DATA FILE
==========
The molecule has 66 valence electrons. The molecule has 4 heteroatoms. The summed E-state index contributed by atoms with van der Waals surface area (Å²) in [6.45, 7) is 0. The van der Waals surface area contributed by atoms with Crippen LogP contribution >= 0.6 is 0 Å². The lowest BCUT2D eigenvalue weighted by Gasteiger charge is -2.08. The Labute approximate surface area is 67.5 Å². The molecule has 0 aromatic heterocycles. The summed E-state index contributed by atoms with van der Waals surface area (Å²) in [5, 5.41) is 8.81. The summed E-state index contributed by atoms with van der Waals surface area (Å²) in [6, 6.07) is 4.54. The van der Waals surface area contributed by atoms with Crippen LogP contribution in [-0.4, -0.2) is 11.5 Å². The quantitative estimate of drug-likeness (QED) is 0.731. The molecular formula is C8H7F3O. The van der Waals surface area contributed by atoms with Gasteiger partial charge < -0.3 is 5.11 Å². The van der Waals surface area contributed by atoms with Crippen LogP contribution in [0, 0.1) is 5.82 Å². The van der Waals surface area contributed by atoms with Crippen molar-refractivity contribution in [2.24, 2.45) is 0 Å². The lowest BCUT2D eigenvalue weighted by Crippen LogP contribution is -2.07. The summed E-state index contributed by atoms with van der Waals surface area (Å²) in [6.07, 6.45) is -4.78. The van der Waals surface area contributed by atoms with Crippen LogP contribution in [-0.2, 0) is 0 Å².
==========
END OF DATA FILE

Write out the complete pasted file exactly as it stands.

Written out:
The molecule has 66 valence electrons. The molecule has 4 heteroatoms. The summed E-state index contributed by atoms with van der Waals surface area (Å²) in [6.45, 7) is 0. The van der Waals surface area contributed by atoms with Crippen LogP contribution >= 0.6 is 0 Å². The lowest BCUT2D eigenvalue weighted by Gasteiger charge is -2.08. The Labute approximate surface area is 67.5 Å². The molecule has 0 aromatic heterocycles. The summed E-state index contributed by atoms with van der Waals surface area (Å²) in [5, 5.41) is 8.81. The summed E-state index contributed by atoms with van der Waals surface area (Å²) in [6, 6.07) is 4.54. The van der Waals surface area contributed by atoms with Crippen LogP contribution in [-0.4, -0.2) is 11.5 Å². The quantitative estimate of drug-likeness (QED) is 0.731. The molecular formula is C8H7F3O. The van der Waals surface area contributed by atoms with Gasteiger partial charge < -0.3 is 5.11 Å². The van der Waals surface area contributed by atoms with Crippen LogP contribution in [0, 0.1) is 5.82 Å². The van der Waals surface area contributed by atoms with Crippen molar-refractivity contribution in [2.24, 2.45) is 0 Å². The lowest BCUT2D eigenvalue weighted by Crippen LogP contribution is -2.07. The summed E-state index contributed by atoms with van der Waals surface area (Å²) in [6.07, 6.45) is -4.78. The van der Waals surface area contributed by atoms with Crippen LogP contribution in [-0.2, 0) is 0 Å².